The discrepancies behind recent COVID-19 hospitalization, death data

Holiday disruptions are likely behind discrepancies in COVID-19 data that have emerged in the last few weeks, according to health experts. The nation's daily average for hospitalizations has fallen by about 15 percent over the last two weeks, data from The New York Times shows. Meanwhile, data also suggests COVID-19 deaths have risen within the same time frame.

An average of 38,899 people were hospitalized as of Jan. 19, marking a 15 percent fall over the last two weeks. The daily average for COVID-19 deaths was up 6 percent the same day, with an average of 482 deaths. 

In a Jan. 18 podcast, Andrea Garcia, vice president of science, medicine and public health at the American Medical Association, cited the Times' data, saying that "deaths are certainly rising." However, "part of this increase could be due to interruptions in reporting due to the holidays," she said. "We could be seeing inflation in that number. So we'll need to keep a close eye on those numbers to see if they level out in the coming weeks."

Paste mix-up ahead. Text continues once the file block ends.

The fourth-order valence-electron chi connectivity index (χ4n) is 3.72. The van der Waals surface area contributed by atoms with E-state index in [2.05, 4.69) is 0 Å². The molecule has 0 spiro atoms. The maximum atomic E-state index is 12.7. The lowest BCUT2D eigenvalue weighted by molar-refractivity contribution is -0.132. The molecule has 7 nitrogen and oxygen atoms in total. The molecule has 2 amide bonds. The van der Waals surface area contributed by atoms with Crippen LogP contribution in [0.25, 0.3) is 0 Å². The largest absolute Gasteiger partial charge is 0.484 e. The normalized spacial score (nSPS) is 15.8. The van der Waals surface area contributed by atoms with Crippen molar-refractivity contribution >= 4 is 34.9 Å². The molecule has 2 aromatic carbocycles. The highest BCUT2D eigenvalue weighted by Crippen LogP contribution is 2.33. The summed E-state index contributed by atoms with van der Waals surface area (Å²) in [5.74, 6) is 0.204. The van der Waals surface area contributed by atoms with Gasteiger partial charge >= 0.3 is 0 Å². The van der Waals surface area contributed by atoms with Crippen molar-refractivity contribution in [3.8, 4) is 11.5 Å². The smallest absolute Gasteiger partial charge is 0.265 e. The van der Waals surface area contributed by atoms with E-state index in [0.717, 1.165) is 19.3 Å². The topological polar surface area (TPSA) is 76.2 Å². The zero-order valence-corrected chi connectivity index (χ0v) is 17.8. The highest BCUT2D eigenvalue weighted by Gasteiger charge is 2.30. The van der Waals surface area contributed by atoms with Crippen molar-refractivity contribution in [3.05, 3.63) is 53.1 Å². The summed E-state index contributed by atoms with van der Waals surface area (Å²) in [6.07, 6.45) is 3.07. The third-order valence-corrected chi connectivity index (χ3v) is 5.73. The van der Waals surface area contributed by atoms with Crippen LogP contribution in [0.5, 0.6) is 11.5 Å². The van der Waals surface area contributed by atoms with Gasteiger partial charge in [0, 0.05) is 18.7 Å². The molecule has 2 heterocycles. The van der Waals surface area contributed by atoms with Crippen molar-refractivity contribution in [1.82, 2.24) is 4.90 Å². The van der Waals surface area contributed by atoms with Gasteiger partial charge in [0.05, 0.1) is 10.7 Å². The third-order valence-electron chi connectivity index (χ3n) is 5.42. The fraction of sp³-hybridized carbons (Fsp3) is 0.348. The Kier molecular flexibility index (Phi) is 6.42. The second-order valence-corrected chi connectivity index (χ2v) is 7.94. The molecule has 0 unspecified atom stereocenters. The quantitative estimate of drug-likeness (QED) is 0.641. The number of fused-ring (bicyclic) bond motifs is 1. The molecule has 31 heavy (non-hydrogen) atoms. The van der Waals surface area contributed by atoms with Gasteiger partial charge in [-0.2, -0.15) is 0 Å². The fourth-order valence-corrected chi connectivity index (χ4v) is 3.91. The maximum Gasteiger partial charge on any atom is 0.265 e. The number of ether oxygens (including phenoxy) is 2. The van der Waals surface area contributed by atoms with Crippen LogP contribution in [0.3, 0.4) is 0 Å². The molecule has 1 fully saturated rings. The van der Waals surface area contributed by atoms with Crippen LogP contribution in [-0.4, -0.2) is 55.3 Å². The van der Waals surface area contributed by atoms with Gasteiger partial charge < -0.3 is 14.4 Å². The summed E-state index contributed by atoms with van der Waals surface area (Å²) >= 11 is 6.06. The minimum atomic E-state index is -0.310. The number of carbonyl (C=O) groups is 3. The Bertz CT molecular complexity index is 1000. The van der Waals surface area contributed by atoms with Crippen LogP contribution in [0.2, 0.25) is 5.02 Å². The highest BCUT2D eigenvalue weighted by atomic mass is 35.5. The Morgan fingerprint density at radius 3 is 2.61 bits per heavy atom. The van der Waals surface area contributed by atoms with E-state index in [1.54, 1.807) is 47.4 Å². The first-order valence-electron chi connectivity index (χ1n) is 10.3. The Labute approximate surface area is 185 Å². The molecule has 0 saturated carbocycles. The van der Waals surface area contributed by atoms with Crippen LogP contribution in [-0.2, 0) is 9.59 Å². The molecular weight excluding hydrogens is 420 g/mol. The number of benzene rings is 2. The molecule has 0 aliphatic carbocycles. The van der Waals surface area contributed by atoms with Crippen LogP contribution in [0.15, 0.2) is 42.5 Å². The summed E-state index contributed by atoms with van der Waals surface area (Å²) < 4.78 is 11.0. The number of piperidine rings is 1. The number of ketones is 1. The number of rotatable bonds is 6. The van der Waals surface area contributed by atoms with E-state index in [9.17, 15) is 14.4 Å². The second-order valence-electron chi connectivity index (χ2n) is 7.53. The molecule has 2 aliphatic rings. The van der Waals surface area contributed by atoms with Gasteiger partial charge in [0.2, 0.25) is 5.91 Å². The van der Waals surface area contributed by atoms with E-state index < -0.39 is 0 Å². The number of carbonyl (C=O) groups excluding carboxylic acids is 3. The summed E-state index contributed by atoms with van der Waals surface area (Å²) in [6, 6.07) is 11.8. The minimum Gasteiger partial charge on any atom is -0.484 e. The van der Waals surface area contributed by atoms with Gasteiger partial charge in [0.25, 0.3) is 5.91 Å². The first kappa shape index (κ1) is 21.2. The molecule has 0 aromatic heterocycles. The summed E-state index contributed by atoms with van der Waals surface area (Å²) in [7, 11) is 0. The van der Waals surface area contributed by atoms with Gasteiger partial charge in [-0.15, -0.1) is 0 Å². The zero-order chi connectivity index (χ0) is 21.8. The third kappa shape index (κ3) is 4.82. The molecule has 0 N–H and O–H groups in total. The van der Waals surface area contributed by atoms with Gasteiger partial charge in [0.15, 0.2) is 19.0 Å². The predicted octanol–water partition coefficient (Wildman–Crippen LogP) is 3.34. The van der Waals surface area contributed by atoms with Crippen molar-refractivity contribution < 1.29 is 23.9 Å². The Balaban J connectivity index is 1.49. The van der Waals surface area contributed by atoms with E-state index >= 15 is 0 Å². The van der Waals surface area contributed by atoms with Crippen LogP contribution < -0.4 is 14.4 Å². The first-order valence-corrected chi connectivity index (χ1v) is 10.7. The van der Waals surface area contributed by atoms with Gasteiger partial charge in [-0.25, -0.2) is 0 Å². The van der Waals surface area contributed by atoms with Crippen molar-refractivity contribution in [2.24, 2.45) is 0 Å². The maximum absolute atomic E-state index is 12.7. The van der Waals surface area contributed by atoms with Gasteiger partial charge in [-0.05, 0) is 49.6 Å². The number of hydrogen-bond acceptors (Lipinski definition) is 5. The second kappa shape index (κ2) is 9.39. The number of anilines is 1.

The commonality of reinfections at this point in the pandemic may also play a role in what appears to be a rise in deaths. Findings published Nov. 10 in Nature Medicine found repeat COVID-19 infections contribute significant additional risk of adverse health outcomes. Overall, people with reinfections were twice as likely to die than those who had only been infected once.


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